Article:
Italy Regulator Challenges Saipem Contract Accounting
MILAN, Aug 6 (Reuters) - Italy's markets watchdog has challenged Saipem's accounting practices regarding a series of contracts and may force the Italian oil service company to book a charge of 130 million euros ($173.02 million) in its 2012 results.
In a filing on its first-half results, Saipem said Consob had started proceedings against it that could lead to adjustments for accounting inaccuracies in eight contracts.
Saipem, which is 43 percent owned by Italian oil major Eni , tested investor loyalty this year by axing results forecasts twice in five months, prompting the Consob inquiry.
In late January, a new management team under CEO Umberto Vergine shocked investors by slashing Saipem's 2013 net profit forecasts because of lower profit margins on new orders.
Then in June it said it would post a net loss for the year, blaming increasingly strained relations with Algerian state energy company Sonatrach and project difficulties in Mexico and Canada.
Saipem said on Tuesday that Consob had detected risks of possible losses totalling around 130 million euros on three of the eight contracts that needed to go in its 2012 results.
The regulator said charges of around 500 million euros booked in the first half by Saipem as a result of the June profit warning should have been booked against the 2012 results, the oil service group said in the filing.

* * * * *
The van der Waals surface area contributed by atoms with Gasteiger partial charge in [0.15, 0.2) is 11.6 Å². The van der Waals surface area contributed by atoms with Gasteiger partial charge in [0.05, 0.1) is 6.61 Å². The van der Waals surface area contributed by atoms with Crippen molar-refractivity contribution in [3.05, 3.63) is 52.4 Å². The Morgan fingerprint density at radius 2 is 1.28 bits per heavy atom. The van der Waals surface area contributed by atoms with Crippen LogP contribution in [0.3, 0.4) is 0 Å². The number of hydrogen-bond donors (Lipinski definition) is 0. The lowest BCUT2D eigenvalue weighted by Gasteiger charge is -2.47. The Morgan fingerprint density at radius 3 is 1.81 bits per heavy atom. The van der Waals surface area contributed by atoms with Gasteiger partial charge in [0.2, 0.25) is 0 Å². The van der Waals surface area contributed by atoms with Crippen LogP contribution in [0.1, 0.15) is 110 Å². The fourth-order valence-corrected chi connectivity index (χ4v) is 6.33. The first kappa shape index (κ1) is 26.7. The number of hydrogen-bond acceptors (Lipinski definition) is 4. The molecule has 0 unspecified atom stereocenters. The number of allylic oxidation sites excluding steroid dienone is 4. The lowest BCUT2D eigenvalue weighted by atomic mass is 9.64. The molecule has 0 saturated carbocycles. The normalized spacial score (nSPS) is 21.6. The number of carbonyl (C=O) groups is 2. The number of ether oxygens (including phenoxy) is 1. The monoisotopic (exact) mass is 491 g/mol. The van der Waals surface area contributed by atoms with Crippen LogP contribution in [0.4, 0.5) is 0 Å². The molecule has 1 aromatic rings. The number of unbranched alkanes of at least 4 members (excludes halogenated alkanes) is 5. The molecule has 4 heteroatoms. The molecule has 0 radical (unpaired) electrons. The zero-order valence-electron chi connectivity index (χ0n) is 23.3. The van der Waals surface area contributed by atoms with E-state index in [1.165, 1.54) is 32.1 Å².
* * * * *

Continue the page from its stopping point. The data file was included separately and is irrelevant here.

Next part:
In the same document, Saipem asserted the properness of its 2012 accounting, saying there were no grounds, so far, for it to recognize the alleged negative margins on the three contracts.
For the second quarter, Saipem recorded a net loss of 685 million euros compared with a profit of 243 million euros the previous year as it factored in the contract margin downgrades.
Consob will take a decision on the matter after hearing Saipem's counterclaims and no later than June 2014.
"This looks like more bad news for Saipem shares," a Milan analyst said.
In July, Saipem appointed a top corporate law expert to its board to help draw a line under the two profit warnings and a corruption probe in Algeria that have wiped out half its stock market value.
Consob, which also pointed out shortcomings at Saipem's audit committee, said the January profit warning was late in being announced to the market, Saipem said.
Regulators in Milan and London are hunting for an investor who sold shares in Saipem just before the profit warning.
($1 = 0.7513 euro)
(Reporting by Stephen Jewkes; editing by Francesca Landini and Tom Pfeiffer)
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